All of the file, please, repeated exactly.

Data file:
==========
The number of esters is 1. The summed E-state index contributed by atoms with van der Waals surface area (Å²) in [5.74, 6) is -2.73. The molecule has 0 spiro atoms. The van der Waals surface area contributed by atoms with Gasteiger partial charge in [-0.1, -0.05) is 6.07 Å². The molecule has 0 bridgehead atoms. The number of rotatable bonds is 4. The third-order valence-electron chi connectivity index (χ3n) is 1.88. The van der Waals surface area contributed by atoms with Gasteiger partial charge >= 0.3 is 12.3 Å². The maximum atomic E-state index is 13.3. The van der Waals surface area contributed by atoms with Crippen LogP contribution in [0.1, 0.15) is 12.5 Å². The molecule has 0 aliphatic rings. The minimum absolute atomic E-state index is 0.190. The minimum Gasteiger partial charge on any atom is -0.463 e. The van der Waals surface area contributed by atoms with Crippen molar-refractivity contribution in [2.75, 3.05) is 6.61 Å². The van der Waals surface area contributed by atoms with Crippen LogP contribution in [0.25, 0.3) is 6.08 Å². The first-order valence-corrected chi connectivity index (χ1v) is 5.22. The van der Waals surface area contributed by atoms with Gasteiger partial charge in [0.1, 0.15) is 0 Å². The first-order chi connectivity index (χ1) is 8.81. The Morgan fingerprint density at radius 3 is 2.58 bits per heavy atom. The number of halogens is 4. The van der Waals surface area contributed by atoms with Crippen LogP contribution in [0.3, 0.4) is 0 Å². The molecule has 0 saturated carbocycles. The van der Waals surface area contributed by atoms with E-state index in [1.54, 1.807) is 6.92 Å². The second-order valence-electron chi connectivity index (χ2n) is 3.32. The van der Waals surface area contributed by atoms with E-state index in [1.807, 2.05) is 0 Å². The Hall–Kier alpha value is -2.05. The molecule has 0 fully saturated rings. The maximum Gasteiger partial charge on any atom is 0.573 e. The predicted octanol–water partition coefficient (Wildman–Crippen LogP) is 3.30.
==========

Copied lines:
The number of esters is 1. The summed E-state index contributed by atoms with van der Waals surface area (Å²) in [5.74, 6) is -2.73. The molecule has 0 spiro atoms. The van der Waals surface area contributed by atoms with Gasteiger partial charge in [-0.1, -0.05) is 6.07 Å². The molecule has 0 bridgehead atoms. The number of rotatable bonds is 4. The third-order valence-electron chi connectivity index (χ3n) is 1.88. The van der Waals surface area contributed by atoms with Gasteiger partial charge >= 0.3 is 12.3 Å². The maximum atomic E-state index is 13.3. The van der Waals surface area contributed by atoms with Crippen LogP contribution in [0.1, 0.15) is 12.5 Å². The molecule has 0 aliphatic rings. The minimum absolute atomic E-state index is 0.190. The minimum Gasteiger partial charge on any atom is -0.463 e. The van der Waals surface area contributed by atoms with Crippen molar-refractivity contribution in [2.75, 3.05) is 6.61 Å². The van der Waals surface area contributed by atoms with Crippen LogP contribution in [0.25, 0.3) is 6.08 Å². The first-order valence-corrected chi connectivity index (χ1v) is 5.22. The van der Waals surface area contributed by atoms with Gasteiger partial charge in [0.1, 0.15) is 0 Å². The first-order chi connectivity index (χ1) is 8.81. The Morgan fingerprint density at radius 3 is 2.58 bits per heavy atom. The number of halogens is 4. The van der Waals surface area contributed by atoms with Crippen LogP contribution in [0.3, 0.4) is 0 Å². The molecule has 0 saturated carbocycles. The van der Waals surface area contributed by atoms with E-state index in [1.54, 1.807) is 6.92 Å². The second-order valence-electron chi connectivity index (χ2n) is 3.32. The van der Waals surface area contributed by atoms with E-state index in [1.807, 2.05) is 0 Å². The Hall–Kier alpha value is -2.05. The molecule has 0 fully saturated rings. The maximum Gasteiger partial charge on any atom is 0.573 e. The predicted octanol–water partition coefficient (Wildman–Crippen LogP) is 3.30.